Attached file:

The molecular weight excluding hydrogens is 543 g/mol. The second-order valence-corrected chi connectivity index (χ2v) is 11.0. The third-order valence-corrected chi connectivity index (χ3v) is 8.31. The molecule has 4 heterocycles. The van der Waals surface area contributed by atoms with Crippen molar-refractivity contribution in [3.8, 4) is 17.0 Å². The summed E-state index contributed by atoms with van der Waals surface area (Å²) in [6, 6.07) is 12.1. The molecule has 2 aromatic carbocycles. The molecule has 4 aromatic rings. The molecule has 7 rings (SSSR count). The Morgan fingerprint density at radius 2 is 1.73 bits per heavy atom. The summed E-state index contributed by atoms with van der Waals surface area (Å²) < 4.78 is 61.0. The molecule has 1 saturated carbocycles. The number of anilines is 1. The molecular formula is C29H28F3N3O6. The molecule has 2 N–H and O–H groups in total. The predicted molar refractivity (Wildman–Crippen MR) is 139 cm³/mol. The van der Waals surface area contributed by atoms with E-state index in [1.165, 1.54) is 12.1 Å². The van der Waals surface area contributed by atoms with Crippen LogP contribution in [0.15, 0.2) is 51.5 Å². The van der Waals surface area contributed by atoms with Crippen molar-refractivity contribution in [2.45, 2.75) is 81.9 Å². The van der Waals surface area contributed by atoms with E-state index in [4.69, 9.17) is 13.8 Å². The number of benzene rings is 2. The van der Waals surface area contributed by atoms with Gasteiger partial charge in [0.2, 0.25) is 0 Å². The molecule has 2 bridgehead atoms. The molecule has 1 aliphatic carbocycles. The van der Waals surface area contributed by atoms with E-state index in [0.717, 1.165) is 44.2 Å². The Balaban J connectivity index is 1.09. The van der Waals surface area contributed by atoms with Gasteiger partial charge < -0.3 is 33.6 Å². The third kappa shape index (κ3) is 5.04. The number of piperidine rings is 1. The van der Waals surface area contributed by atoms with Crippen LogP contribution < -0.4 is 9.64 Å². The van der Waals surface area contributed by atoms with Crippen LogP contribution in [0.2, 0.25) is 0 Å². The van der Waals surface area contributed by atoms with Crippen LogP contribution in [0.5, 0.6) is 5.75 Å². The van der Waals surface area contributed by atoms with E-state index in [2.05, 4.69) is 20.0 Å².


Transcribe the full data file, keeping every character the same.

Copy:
The molecular weight excluding hydrogens is 543 g/mol. The second-order valence-corrected chi connectivity index (χ2v) is 11.0. The third-order valence-corrected chi connectivity index (χ3v) is 8.31. The molecule has 4 heterocycles. The van der Waals surface area contributed by atoms with Crippen molar-refractivity contribution in [3.8, 4) is 17.0 Å². The summed E-state index contributed by atoms with van der Waals surface area (Å²) in [6, 6.07) is 12.1. The molecule has 2 aromatic carbocycles. The molecule has 4 aromatic rings. The molecule has 7 rings (SSSR count). The Morgan fingerprint density at radius 2 is 1.73 bits per heavy atom. The summed E-state index contributed by atoms with van der Waals surface area (Å²) < 4.78 is 61.0. The molecule has 1 saturated carbocycles. The number of anilines is 1. The molecular formula is C29H28F3N3O6. The molecule has 2 N–H and O–H groups in total. The predicted molar refractivity (Wildman–Crippen MR) is 139 cm³/mol. The van der Waals surface area contributed by atoms with E-state index in [1.165, 1.54) is 12.1 Å². The van der Waals surface area contributed by atoms with Crippen LogP contribution in [0.15, 0.2) is 51.5 Å². The van der Waals surface area contributed by atoms with Crippen molar-refractivity contribution in [2.45, 2.75) is 81.9 Å². The van der Waals surface area contributed by atoms with E-state index in [4.69, 9.17) is 13.8 Å². The number of benzene rings is 2. The van der Waals surface area contributed by atoms with Gasteiger partial charge in [0.2, 0.25) is 0 Å². The molecule has 2 bridgehead atoms. The molecule has 1 aliphatic carbocycles. The van der Waals surface area contributed by atoms with E-state index in [0.717, 1.165) is 44.2 Å². The Balaban J connectivity index is 1.09. The van der Waals surface area contributed by atoms with Gasteiger partial charge < -0.3 is 33.6 Å². The third kappa shape index (κ3) is 5.04. The number of piperidine rings is 1. The van der Waals surface area contributed by atoms with Crippen LogP contribution < -0.4 is 9.64 Å². The van der Waals surface area contributed by atoms with Crippen LogP contribution in [0.2, 0.25) is 0 Å². The van der Waals surface area contributed by atoms with Crippen LogP contribution in [0.5, 0.6) is 5.75 Å². The van der Waals surface area contributed by atoms with E-state index in [2.05, 4.69) is 20.0 Å².